4. Brochin (D) v. Robinson (R), Lean D
Sen. Jim Brochin has far more money than his Republican opponent, Tim Robinson, and is an indefatigable campaigner. I would rate the district Likely D except that Brochin has a lot of new Republican territory in this reshaped version of District 42. Still, he could be in trouble if a Republican wave hits hard here.

Sen14Proj

MD-02 Tea Leaves

Dutch Ruppersberger is 68 so it’s possible he could choose to retire relatively soon. D2 is a bizarre gerrymander takes in few legislative districts in their entirety. However, it does take in all of District 6, which would position soon-to-be Sen. Johnny Olszewski well for a bid (or perhaps Delegate Eric Bromwell). While the Second does take in bits of Baltimore City, Howard and Anne Arundel Counties – none of them comprise a large enough portion of district to provide an effective base of support. I believe that any successful candidate would have to hail from Baltimore County.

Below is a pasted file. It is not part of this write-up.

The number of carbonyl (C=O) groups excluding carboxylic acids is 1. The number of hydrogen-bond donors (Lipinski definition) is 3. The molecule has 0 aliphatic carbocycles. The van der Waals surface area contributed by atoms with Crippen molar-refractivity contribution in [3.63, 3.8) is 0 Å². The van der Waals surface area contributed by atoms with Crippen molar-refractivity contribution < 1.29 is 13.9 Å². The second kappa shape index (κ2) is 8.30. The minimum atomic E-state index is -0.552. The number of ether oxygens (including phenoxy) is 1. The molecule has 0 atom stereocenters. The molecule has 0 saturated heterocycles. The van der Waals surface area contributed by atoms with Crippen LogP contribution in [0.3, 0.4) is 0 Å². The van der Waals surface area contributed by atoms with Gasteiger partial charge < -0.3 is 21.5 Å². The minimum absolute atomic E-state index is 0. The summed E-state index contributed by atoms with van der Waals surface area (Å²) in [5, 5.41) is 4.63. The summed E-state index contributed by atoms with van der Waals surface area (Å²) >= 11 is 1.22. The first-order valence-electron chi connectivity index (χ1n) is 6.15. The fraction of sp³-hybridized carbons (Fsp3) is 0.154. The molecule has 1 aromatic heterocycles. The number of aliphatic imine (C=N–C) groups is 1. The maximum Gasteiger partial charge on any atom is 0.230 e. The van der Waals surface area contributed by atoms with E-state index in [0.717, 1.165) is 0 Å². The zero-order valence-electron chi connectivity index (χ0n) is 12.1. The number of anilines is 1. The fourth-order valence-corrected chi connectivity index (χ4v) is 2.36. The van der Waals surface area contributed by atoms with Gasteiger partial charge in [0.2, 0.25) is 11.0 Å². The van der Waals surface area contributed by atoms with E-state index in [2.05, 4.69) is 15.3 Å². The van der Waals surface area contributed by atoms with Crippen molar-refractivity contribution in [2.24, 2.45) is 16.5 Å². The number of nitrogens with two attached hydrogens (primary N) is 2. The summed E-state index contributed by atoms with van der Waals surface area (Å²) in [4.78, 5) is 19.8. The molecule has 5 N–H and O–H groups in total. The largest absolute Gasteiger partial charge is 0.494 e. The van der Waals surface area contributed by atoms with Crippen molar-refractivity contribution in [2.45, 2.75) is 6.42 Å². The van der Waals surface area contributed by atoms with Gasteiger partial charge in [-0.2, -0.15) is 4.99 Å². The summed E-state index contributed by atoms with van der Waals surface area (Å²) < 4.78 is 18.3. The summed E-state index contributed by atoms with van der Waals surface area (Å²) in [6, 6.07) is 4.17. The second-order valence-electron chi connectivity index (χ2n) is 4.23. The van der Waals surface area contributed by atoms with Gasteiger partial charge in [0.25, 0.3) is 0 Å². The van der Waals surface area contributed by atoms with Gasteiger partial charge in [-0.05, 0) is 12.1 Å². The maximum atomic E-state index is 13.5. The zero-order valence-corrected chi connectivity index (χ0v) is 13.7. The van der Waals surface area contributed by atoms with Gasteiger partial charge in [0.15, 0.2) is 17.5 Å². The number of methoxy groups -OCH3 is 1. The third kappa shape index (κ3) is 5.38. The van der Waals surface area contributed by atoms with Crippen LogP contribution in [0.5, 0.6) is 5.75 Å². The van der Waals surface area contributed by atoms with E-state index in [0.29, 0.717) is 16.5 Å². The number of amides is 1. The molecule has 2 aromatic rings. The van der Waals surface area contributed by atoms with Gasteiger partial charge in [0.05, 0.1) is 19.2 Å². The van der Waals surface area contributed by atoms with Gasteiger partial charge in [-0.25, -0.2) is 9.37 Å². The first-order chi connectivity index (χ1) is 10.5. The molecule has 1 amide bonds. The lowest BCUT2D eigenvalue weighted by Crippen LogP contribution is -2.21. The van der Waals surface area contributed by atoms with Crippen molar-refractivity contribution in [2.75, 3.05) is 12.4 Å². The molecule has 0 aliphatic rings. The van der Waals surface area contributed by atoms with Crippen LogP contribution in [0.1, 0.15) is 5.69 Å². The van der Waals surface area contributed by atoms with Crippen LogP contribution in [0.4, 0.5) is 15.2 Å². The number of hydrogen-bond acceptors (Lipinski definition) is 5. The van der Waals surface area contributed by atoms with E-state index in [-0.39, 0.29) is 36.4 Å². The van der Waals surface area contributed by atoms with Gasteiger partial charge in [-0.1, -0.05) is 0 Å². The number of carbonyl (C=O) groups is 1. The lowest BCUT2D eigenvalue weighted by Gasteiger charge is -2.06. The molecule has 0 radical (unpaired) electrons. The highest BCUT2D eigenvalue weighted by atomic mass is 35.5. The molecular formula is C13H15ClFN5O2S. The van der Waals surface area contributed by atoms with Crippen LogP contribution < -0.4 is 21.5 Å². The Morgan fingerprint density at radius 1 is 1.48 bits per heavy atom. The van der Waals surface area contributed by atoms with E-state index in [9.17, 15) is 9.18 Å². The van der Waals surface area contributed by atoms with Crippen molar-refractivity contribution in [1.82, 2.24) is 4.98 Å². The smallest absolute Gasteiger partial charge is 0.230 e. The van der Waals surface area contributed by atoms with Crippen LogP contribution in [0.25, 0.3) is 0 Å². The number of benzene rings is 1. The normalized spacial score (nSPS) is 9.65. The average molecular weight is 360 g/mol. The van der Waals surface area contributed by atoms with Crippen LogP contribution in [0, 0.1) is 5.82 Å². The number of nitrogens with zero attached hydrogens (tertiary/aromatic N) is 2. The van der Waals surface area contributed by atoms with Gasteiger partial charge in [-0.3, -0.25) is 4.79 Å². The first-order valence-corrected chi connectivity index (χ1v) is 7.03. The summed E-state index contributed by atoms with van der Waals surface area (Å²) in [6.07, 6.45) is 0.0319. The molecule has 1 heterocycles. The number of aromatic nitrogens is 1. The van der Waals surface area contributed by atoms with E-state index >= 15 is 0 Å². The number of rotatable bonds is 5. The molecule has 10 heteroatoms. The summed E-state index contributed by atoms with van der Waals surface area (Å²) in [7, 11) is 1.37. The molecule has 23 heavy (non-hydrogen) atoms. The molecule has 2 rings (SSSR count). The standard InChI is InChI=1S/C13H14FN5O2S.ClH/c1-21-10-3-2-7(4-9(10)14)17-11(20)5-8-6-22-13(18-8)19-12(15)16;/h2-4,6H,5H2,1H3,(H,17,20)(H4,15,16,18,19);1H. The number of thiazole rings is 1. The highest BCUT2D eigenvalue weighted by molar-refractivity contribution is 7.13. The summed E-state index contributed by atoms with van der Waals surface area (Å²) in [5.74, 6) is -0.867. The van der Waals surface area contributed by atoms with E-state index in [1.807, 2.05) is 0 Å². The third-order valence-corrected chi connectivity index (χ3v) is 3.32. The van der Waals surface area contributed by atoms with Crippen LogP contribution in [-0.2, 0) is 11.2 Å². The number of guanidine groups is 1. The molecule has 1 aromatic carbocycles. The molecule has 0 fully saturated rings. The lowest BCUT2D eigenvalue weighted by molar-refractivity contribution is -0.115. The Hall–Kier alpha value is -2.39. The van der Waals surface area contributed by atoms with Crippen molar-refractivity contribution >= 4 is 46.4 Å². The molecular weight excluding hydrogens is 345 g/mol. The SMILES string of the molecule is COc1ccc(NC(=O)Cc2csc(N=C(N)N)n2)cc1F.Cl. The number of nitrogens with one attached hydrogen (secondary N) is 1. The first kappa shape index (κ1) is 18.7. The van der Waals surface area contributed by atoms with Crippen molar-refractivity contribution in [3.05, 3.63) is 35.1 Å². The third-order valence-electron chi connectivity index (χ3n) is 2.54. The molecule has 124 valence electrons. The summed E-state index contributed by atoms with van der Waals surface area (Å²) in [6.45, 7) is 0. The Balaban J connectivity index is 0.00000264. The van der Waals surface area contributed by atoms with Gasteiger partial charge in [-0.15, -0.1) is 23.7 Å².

I can’t tell based on a map of the 2nd district whether Senator Ed DeGrange overlaps at all in Northern Anne Arundel County. If he does, it’d likely be worth his taking a shot at this.

The Second District also includes a truly substantial portion of conservative Harford County. I believe there isn’t a large enough base of Democratic primary voters for a viable Harford based candidate to emerge. Former Mike Miller aide Pat Murray would nonetheless have been an interesting candidate if he hadn’t lost the primary in his bid for Delegate in this right-wing bastion.

Delegate Mary-Dulany James–and now Democratic senatorial nominee–might be a viable Harford candidate but I think she’s to far to the right of his D+7 district.

State Secretary of Transportation and former Baltimore County Executive Jim Smith lives in Cockeysville, which is split between MD-01, MD-03 and MD-02. He could likely raise well over $1 million dollars for a bid here. Secretary Smith is in his mid seventies though and I doubt he’d have the appetite.